Long overdue for Iowa football to win a Big Ten title again
Twitter wasn't even around last time Iowa won a conference title in 2004
By Pat Harty
IOWA CITY, Iowa – Twitter had yet to be created, and Luka Garza was just 5 years old the last time the Iowa football team won at least a share of the Big Ten title in 2004.
In other words, it’s long overdue for Iowa’s title drought in football to end.
I’m not suggesting that Kirk Ferentz has performed poorly, or that his coaching seat should be hot because the numbers say otherwise.
The Iowa football team finished last season with six consecutive victories, and has a 53-21 record since the start of the 2015 season, including three bowl victories.
A lot of programs would give anything to have that level of success.
But Iowa isn’t like most programs due to several factors, including the 65-year old Ferentz entering his 23rd season as head coach, and because his son, Brian Ferentz, is the offensive coordinator.
The Iowa program also was placed under a microscope last summer when multiple former Iowa black players accused the program of racial disparities and bullying.
Kirk Ferentz admitted to having a blind spot in the wake of the allegations, and has vowed to fix Iowa’s culture, and he deserves a chance to do it.
The importance of the allegations certainly can’t be minimized, but this column is strictly about football, and about the importance of winning a Big Ten title.
Ferentz has led Iowa to two Big Ten titles, but they occurred during a three-year stretch from 2002-04, and that’s a long time ago.
And the longer a team goes without winning a conference title, the harder it becomes, or so it seems.
Iowa has a very loyal and passionate fan base, but even the most loyal fans get bored or complacent after a while.
A seven- or eight-win season just doesn’t mean as much as it used to because Kirk Ferentz has had so many seasons that fall into that category.
It’s time for Iowa to have a breakthrough season again.
The 2015 season certainly had its share of milestone moments as Iowa finished 12-0 during the regular season. But a gut-wrenching loss to Michigan State in the Big Ten title game, followed by a humiliating loss to Stanford in the Rose Bowl dampened the spirit and overshadowed what happened during the regular season.
But even that season is now almost six years ago.
Winning won’t cure all that ails the Iowa football program right now, but there is no better distraction, or a better way of showing that things are moving in the right direction than winning a conference title, or at least by getting to the Big Ten title game.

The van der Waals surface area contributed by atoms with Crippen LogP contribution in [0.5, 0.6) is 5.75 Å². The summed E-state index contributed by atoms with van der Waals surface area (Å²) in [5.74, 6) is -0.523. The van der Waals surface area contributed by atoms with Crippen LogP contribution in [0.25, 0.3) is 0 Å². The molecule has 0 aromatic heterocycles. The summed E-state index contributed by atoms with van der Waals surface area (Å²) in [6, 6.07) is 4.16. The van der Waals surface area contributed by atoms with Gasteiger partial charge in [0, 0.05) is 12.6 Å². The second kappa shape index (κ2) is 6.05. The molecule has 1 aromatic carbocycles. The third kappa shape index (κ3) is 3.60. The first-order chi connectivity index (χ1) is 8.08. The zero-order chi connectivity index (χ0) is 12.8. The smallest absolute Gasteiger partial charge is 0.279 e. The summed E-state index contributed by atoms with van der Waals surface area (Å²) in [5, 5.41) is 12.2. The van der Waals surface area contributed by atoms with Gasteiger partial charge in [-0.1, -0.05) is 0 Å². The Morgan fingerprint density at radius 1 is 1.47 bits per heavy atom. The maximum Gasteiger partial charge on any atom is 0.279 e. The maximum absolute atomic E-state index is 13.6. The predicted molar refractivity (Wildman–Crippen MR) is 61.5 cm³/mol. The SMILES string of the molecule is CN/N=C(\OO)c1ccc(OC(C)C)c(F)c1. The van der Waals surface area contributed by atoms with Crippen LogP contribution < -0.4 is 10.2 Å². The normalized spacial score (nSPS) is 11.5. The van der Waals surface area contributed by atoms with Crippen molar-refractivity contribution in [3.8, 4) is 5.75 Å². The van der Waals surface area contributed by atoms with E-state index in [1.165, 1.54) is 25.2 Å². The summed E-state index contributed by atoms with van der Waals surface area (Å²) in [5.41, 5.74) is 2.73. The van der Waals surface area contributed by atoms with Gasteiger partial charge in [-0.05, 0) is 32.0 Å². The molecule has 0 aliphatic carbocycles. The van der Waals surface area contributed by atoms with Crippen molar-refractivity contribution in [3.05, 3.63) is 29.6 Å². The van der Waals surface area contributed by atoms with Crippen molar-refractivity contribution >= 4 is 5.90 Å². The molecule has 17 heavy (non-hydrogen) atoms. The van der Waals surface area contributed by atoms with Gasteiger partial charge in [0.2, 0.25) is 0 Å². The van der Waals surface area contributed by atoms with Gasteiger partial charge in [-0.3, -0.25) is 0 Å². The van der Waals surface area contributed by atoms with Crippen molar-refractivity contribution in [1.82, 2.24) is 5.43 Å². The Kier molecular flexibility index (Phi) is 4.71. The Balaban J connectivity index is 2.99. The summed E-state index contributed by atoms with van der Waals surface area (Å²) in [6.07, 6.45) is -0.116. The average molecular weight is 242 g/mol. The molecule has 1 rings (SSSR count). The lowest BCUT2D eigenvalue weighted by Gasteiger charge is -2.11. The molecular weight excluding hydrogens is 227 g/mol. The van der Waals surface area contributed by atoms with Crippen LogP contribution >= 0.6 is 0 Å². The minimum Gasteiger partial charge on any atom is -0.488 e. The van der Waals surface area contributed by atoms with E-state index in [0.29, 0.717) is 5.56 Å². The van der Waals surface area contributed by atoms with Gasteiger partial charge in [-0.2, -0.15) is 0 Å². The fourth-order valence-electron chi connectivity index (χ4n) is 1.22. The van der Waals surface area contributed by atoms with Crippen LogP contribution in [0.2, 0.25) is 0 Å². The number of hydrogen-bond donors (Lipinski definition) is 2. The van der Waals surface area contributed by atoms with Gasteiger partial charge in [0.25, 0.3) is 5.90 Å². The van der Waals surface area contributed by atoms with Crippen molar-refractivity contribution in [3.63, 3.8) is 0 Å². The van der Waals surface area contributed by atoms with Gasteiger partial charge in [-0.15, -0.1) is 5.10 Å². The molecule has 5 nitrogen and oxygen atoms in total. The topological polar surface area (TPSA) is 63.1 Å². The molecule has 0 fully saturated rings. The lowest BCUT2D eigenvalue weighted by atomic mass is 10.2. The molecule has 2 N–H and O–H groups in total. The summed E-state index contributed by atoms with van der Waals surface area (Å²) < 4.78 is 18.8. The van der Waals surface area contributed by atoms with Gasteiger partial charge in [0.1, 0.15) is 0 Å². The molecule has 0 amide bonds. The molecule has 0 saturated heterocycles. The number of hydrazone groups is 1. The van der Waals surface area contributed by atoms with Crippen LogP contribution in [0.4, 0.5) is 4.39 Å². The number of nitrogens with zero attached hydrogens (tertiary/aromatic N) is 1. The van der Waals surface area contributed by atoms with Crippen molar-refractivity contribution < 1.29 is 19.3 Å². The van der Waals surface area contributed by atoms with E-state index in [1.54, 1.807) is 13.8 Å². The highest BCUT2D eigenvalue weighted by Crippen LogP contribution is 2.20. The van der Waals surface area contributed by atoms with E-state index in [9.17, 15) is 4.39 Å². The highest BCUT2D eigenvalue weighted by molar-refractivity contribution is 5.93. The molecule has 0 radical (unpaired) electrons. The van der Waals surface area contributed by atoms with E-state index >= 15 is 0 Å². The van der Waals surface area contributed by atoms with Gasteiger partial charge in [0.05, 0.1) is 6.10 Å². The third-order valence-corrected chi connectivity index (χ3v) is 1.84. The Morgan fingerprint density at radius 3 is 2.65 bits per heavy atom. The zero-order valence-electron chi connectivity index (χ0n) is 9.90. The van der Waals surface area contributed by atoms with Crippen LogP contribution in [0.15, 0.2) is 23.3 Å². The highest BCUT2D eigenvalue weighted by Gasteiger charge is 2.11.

Northwestern, despite its tough academic standards, has won the Big Ten West in two of the past three seasons, while Wisconsin has won five Big Ten divisional titles.
Wisconsin has also won three Rose Bowls since 1994, while Iowa has lost four consecutive Rose Bowls by a combined score of 164-78.
Iowa’s only two victories in the Rose Bowl came after the 1956 and 1958 regular seasons when Forest Evashevski was coaching the Hawkeyes during the days of one-platoon football.
Needless to say, that’s a long time ago.
Kirk Ferentz was just 3 years old when Iowa won its last Rose Bowl.
Some might counter this narrative by saying, okay, but what about the Iowa men’s basketball team? It hasn’t won a Big Ten regular-season title since the 1978-79 campaign.
It goes without saying that the Iowa men’s basketball team is long overdue when it comes to winning a regular-season title.
But this particular column is about the drought in football under the same head coach, whereas men’s basketball has had six different head coaches since it last won a Big Ten regular-season title.
Again, I’m not ripping Kirk Ferentz or suggesting that his better days are behind him.
Ferentz might have had one of his best coaching performances this past season, how he took an 0-2 team and then won six games in a row as the nation looked on while waiting for Iowa to crumble under the pressure of adversity, both on and off the field.
In some ways, Kirk Ferentz is hurt by the standard he has created.
It was similar for his predecessor, Hayden Fry, during his latter years at Iowa.
It isn’t easy winning nine or 10 games at a developmental program like Iowa. But the more it happens, the easier it becomes from a fan’s perception.
Kirk Ferentz, fair nor not, also sets himself up for criticism by having his son as his offensive coordinator because it just gives the naysayers more ammunition.
The Big Ten West appears to be wide open this season, with Iowa certainly in the mix.
Wisconsin never can be overlooked, but Barry Alvarez is retiring as athletic director and the Badger squad that lost to Iowa 28-7 last season at Kinnick Stadium left something to be desired.
It’s time for Kirk Ferentz to lift Iowa to a higher level, but that can only happen by winning a Big Ten title for the first time in 17 years.